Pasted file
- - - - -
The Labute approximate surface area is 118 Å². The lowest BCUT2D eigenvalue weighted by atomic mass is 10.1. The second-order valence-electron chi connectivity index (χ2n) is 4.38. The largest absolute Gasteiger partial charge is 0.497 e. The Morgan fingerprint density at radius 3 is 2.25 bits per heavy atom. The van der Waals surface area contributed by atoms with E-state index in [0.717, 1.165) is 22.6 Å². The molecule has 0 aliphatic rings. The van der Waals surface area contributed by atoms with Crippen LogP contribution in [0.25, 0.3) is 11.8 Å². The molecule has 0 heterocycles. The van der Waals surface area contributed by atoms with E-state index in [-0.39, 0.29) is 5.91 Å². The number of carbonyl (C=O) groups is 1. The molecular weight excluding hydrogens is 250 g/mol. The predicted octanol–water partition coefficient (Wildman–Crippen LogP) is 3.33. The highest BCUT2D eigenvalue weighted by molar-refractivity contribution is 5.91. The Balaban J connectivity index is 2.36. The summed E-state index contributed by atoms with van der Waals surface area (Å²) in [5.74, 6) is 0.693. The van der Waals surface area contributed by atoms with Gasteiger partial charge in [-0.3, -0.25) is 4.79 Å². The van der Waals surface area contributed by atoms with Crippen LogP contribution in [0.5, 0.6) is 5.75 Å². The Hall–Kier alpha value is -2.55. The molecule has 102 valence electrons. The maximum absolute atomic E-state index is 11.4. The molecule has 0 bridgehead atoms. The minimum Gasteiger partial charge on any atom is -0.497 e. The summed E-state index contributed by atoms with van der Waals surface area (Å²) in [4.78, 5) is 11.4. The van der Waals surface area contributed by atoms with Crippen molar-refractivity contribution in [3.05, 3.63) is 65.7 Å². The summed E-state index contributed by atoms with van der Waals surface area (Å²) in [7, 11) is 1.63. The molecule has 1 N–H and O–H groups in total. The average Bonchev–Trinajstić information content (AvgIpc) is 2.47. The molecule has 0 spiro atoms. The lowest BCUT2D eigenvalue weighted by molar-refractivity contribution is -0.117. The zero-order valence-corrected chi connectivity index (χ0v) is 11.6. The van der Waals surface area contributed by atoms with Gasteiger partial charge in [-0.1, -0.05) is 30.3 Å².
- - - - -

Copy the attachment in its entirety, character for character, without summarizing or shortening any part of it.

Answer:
The Labute approximate surface area is 118 Å². The lowest BCUT2D eigenvalue weighted by atomic mass is 10.1. The second-order valence-electron chi connectivity index (χ2n) is 4.38. The largest absolute Gasteiger partial charge is 0.497 e. The Morgan fingerprint density at radius 3 is 2.25 bits per heavy atom. The van der Waals surface area contributed by atoms with E-state index in [0.717, 1.165) is 22.6 Å². The molecule has 0 aliphatic rings. The van der Waals surface area contributed by atoms with Crippen LogP contribution in [0.25, 0.3) is 11.8 Å². The molecule has 0 heterocycles. The van der Waals surface area contributed by atoms with E-state index in [-0.39, 0.29) is 5.91 Å². The number of carbonyl (C=O) groups is 1. The molecular weight excluding hydrogens is 250 g/mol. The predicted octanol–water partition coefficient (Wildman–Crippen LogP) is 3.33. The highest BCUT2D eigenvalue weighted by molar-refractivity contribution is 5.91. The Balaban J connectivity index is 2.36. The summed E-state index contributed by atoms with van der Waals surface area (Å²) in [5.74, 6) is 0.693. The van der Waals surface area contributed by atoms with Gasteiger partial charge in [-0.3, -0.25) is 4.79 Å². The van der Waals surface area contributed by atoms with Crippen LogP contribution in [0.5, 0.6) is 5.75 Å². The Hall–Kier alpha value is -2.55. The molecule has 102 valence electrons. The maximum absolute atomic E-state index is 11.4. The molecule has 0 bridgehead atoms. The minimum Gasteiger partial charge on any atom is -0.497 e. The summed E-state index contributed by atoms with van der Waals surface area (Å²) in [4.78, 5) is 11.4. The van der Waals surface area contributed by atoms with Crippen molar-refractivity contribution in [3.05, 3.63) is 65.7 Å². The summed E-state index contributed by atoms with van der Waals surface area (Å²) in [7, 11) is 1.63. The molecule has 1 N–H and O–H groups in total. The average Bonchev–Trinajstić information content (AvgIpc) is 2.47. The molecule has 0 spiro atoms. The lowest BCUT2D eigenvalue weighted by molar-refractivity contribution is -0.117. The zero-order valence-corrected chi connectivity index (χ0v) is 11.6. The van der Waals surface area contributed by atoms with Gasteiger partial charge in [-0.1, -0.05) is 30.3 Å².